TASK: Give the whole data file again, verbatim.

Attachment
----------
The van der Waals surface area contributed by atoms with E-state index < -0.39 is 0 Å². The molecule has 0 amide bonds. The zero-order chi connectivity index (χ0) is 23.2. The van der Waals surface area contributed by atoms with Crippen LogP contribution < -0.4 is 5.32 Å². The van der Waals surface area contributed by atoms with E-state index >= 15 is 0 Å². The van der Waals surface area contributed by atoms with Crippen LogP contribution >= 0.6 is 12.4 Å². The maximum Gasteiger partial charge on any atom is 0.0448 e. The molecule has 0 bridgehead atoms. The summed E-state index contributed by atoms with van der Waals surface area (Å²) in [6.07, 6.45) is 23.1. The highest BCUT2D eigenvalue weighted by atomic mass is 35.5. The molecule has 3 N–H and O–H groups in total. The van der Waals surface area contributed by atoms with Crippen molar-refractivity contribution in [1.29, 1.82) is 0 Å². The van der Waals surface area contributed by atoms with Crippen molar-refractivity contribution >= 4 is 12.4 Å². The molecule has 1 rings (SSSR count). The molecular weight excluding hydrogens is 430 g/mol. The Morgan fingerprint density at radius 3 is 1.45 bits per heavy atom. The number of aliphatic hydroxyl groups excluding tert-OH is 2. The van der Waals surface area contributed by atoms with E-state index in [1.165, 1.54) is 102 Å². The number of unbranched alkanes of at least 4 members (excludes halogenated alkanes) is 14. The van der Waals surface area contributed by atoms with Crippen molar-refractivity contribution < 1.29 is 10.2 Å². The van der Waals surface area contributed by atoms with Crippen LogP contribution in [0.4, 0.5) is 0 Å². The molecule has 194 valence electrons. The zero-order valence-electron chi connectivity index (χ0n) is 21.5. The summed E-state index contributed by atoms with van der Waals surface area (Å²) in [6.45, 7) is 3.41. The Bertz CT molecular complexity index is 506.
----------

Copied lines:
The van der Waals surface area contributed by atoms with E-state index < -0.39 is 0 Å². The molecule has 0 amide bonds. The zero-order chi connectivity index (χ0) is 23.2. The van der Waals surface area contributed by atoms with Crippen LogP contribution < -0.4 is 5.32 Å². The van der Waals surface area contributed by atoms with E-state index >= 15 is 0 Å². The van der Waals surface area contributed by atoms with Crippen LogP contribution >= 0.6 is 12.4 Å². The maximum Gasteiger partial charge on any atom is 0.0448 e. The molecule has 0 bridgehead atoms. The summed E-state index contributed by atoms with van der Waals surface area (Å²) in [6.07, 6.45) is 23.1. The highest BCUT2D eigenvalue weighted by atomic mass is 35.5. The molecule has 3 N–H and O–H groups in total. The van der Waals surface area contributed by atoms with Crippen molar-refractivity contribution in [1.29, 1.82) is 0 Å². The van der Waals surface area contributed by atoms with Crippen molar-refractivity contribution >= 4 is 12.4 Å². The molecule has 1 rings (SSSR count). The molecular weight excluding hydrogens is 430 g/mol. The Morgan fingerprint density at radius 3 is 1.45 bits per heavy atom. The number of aliphatic hydroxyl groups excluding tert-OH is 2. The van der Waals surface area contributed by atoms with E-state index in [1.165, 1.54) is 102 Å². The number of unbranched alkanes of at least 4 members (excludes halogenated alkanes) is 14. The van der Waals surface area contributed by atoms with Crippen molar-refractivity contribution < 1.29 is 10.2 Å². The van der Waals surface area contributed by atoms with Crippen LogP contribution in [0.4, 0.5) is 0 Å². The molecule has 194 valence electrons. The zero-order valence-electron chi connectivity index (χ0n) is 21.5. The summed E-state index contributed by atoms with van der Waals surface area (Å²) in [6.45, 7) is 3.41. The Bertz CT molecular complexity index is 506.